Arsene Wenger. Pep Guardiola. Jose Mourinho. Now Jurgen Klopp? The Liverpool manager looks set to join this list of record-breaking Premier League-winning bosses and his side are likely to do so in the most emphatic way, with a whole host of milestones in their sights.
They received a scare on Monday as they overturned a 2-1 deficit against West Ham to continue their unbeaten run and keep their hopes of an invincible league season alive. Now 22 points clear at the top of the table, it seems certain that Liverpool’s 30-year wait for a top-flight title will come to an end.
Arsenal’s invincibles are still the only team to make it through a Premier League season without a defeat but they drew a whopping 12 games in 2003/04. To put that into perspective, if Liverpool draw every one of their remaining 11 league games, they will finish with an identical record to the Gunners.
Guardiola’s Manchester City broke the points record when they became centurions, being the first team to hit the 100-point mark having won 32 of their 38 games. Liverpool only need to win seven of their remaining 11 games to match that total, something that could be a breeze given their current run of form.
The rampant Reds will become record breakers this season, but there is one mark they already cannot beat. And it is the most impressive record the Premier League has to offer. In 2004/05, Jose Mourinho’s Chelsea side won the title in his first season and dominated English football in a way we hadn’t seen before.
On their way to collecting the title, that remarkable Chelsea side conceded just 15 goals in 38 matches. After West Ham scored twice at Anfield, Liverpool have now conceded 17 in their 27 matches so far. This record is almost impossible to comprehend given that it was Chelsea’s first campaign under a new manager and they went down as one of the greatest sides we have ever seen in the Premier League.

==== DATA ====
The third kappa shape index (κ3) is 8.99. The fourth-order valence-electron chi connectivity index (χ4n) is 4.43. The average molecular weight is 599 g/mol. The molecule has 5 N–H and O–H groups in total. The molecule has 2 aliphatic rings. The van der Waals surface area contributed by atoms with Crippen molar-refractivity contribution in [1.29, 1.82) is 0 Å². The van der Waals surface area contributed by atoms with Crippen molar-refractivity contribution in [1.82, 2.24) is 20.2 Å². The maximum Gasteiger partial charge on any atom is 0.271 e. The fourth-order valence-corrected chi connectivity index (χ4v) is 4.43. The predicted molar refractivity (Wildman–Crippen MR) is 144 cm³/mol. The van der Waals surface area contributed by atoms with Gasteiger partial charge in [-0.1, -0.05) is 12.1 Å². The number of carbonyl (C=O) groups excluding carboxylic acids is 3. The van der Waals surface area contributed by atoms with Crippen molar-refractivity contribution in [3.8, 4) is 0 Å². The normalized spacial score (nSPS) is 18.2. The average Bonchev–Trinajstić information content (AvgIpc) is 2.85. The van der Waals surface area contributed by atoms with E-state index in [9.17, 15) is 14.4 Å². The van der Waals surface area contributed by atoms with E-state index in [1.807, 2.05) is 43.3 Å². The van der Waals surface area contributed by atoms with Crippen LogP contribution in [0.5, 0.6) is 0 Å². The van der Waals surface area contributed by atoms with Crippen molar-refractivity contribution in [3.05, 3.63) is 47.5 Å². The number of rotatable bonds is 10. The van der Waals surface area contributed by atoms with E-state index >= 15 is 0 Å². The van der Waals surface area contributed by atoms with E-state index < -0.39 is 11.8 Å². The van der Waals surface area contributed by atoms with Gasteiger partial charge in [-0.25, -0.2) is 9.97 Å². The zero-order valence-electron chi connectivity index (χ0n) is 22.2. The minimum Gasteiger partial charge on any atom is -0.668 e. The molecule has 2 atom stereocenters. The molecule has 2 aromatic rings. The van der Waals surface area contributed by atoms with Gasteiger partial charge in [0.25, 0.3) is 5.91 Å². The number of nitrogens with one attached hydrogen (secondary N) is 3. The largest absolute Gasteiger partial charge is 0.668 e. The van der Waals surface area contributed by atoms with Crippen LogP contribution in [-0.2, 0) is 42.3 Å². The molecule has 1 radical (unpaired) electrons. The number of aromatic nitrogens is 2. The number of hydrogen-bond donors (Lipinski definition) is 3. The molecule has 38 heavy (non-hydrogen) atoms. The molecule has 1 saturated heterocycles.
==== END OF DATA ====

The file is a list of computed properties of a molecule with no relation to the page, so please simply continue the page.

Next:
They lost just one game that season, 1-0 to Manchester City, and went 10 consecutive league games without conceding a goal as the backline held firm to win them the title. Petr Cech kept a record 24 clean sheets in his debut season to win the Golden Glove while John Terry played a leading role in one of the most dominant title run-ins ever.
Mourinho’s preferred shape, a 4-3-3 with a holding midfield player, allowed his side to dominate English sides who were fixated on a 4-4-2 system at the time. The back four of Paulo Ferreira, John Terry, Ricardo Carvalho and Wayne Bridge were protected by Claude Makelele, a player so good he had a position named after him... at least in English circles. No wonder the opposition barely got a sniff.
Michael Essien and Frank Lampard patrolled the midfield while the talents of Arjen Robben, Didier Drogba and Damien Duff meant that this Chelsea side were far from boring. Yet it was a solid back four that provided the basis for all their success.
Arsenal’s 'Invincibles' could yet be surpassed. City’s 100 points can be toppled. But Chelsea’s defensive record may never be beaten.